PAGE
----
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Build a Lasting Legacy through Planned Giving

Philanthropy offers valuable estate planning benefits and allows you to build charitable giving into your estate plans. In addition to providing for your loved ones, you may choose to create a unique fund at Southeastern Illinois Community Foundation or add to one you have already established so that you can make a difference for future generations. 

The correct plan for you should balance what you wish to accomplish for yourself, your family, and your charitable interests in your overall estate and financial plans.We can work with you and your attorney or financial advisor to help you prioritize your goals, while achieving the most favorable income tax benefits available. Some future gifts may allow you to receive an income during your lifetime and benefit your favorite causes after you have passed.

When you seek a planned giving option, Southeastern Illinois Community Foundation will work with you and your professional advisors to set up the best type of fund to support the causes you care about.

Planned gifts include:

  • Bequest by Will or Trust
  • Charitable Remainder Trusts
  • Retirement Plan Assets
  • Gift of Life Insurance/IRA Beneficiaries
  • Gift of Residence or Farm
  • Giving Options
  • Simple Bequests

Bequest Will or Trust

A bequest is made through a donor’s will or living trust. It is easy to establish and revocable. Donors who leave a bequest to charity can take an estate tax deduction of 100 percent of the gift's value. You can state your bequest as a set amount of cash, securities, or other assets; or as the “residue” or a “percentage of the residue” of the estate. (Please see our sample bequest language.)

Charitable Remainder Trusts

A donor may transfer assets to a charitable remainder trust that provides a specified distribution percentage to one or more (income) beneficiaries for life, or a term of years, with the remainder interest paid to charity. There are two kinds of Charitable Remainder Trusts:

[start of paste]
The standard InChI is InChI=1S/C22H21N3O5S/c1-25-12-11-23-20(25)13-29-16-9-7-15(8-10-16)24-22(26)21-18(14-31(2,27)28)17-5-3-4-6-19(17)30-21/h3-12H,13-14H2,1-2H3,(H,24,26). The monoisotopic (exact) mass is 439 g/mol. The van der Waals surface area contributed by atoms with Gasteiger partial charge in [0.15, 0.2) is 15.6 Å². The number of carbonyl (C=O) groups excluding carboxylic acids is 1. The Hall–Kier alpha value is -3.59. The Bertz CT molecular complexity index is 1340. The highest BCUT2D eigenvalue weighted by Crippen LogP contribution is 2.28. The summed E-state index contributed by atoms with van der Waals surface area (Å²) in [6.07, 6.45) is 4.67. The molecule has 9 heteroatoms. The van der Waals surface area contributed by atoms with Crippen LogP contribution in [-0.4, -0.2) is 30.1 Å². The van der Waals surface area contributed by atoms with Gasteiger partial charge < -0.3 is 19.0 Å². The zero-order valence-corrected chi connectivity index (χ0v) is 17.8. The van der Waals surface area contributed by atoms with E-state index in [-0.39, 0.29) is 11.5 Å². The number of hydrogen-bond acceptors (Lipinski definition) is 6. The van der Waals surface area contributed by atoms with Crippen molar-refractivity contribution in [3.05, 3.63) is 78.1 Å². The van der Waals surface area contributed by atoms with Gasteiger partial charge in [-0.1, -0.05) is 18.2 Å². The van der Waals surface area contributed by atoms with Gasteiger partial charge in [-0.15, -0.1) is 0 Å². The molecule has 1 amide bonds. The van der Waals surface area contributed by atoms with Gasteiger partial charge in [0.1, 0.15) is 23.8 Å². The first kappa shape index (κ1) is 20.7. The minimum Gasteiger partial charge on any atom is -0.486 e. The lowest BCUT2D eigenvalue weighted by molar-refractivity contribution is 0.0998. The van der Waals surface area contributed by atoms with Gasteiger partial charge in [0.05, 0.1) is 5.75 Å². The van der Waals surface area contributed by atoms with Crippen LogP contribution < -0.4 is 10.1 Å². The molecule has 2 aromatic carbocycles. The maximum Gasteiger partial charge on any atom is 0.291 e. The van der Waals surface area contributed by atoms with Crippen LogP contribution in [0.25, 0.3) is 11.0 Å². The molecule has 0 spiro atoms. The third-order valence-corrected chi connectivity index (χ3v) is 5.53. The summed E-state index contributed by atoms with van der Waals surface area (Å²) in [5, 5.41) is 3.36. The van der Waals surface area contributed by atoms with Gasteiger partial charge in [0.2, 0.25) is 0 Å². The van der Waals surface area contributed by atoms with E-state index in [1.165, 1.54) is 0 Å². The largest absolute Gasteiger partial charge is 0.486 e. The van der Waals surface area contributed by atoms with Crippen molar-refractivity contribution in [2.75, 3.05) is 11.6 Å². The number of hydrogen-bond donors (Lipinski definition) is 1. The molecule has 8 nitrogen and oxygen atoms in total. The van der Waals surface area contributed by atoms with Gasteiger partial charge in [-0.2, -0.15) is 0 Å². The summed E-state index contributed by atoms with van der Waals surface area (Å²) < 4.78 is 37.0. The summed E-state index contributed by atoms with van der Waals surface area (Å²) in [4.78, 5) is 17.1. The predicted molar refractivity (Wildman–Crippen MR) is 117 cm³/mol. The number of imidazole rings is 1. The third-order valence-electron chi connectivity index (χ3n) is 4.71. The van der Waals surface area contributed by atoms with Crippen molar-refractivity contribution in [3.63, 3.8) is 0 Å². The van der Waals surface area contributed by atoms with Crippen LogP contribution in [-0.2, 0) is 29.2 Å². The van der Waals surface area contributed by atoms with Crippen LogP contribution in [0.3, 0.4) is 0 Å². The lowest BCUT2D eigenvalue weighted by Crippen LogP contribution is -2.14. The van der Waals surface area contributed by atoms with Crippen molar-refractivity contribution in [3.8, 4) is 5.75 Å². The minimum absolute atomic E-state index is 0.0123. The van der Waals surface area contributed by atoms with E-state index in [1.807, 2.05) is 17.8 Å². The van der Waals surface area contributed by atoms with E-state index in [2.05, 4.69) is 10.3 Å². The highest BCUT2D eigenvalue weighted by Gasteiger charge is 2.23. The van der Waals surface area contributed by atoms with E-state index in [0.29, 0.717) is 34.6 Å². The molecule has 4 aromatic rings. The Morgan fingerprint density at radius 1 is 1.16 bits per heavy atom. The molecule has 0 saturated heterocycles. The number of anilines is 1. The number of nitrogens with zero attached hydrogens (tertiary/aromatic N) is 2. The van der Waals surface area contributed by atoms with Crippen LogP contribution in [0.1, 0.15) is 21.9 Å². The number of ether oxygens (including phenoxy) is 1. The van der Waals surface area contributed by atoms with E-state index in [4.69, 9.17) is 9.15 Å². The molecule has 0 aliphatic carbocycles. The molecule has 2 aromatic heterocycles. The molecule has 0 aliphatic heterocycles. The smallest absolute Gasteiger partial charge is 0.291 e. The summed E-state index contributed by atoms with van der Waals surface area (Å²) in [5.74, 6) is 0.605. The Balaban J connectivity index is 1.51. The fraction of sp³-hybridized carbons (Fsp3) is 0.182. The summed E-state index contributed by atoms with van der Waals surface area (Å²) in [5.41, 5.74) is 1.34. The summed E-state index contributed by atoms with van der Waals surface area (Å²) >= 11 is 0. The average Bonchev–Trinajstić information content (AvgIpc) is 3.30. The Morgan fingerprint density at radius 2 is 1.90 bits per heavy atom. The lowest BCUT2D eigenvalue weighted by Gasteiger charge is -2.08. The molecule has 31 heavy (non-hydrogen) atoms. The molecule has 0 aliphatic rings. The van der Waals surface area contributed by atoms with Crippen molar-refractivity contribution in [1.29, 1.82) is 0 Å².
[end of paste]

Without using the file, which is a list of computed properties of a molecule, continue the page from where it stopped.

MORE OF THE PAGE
• Charitable remainder unitrust. A CRUT requires annual revaluation of the trust assets — which typically changes the value of the unitrust payment — and allows donors to make additional gifts to the trust.
  • Charitable remainder annuity trust. A CRAT does not allow donors to make additional gifts to the trust, and CRAT assets are not revalued annually, so the income beneficiary receives the original cash amount.

Charitable Lead Trusts

A donor may transfer assets to a charitable lead trust. A charity is the income or “lead” beneficiary for a lifetime or term of years, after which the remaining assets are distributed to the donor or other beneficiaries.

Life Insurance/IRA Beneficiaries

In larger estates, retirement fund assets distributed to family members may be subject to double taxation, first through the donor’s estate tax, and then through the beneficiary's' income tax. IRA accounts listing Southeastern Illinois Community Foundation as the beneficiary are free of estate and income taxes. Not only can Community Foundation be named as the beneficiary of a life insurance policy, but a donor can also transfer the policy irrevocably to the Community Foundation and claim an income tax deduction for the policy’s cost basis or cash surrender value (whichever is less). Any subsequent premium payments will be tax-deductible.

Staff Assistance

For more information about planned giving, please contact Southeastern Illinois Community Foundation.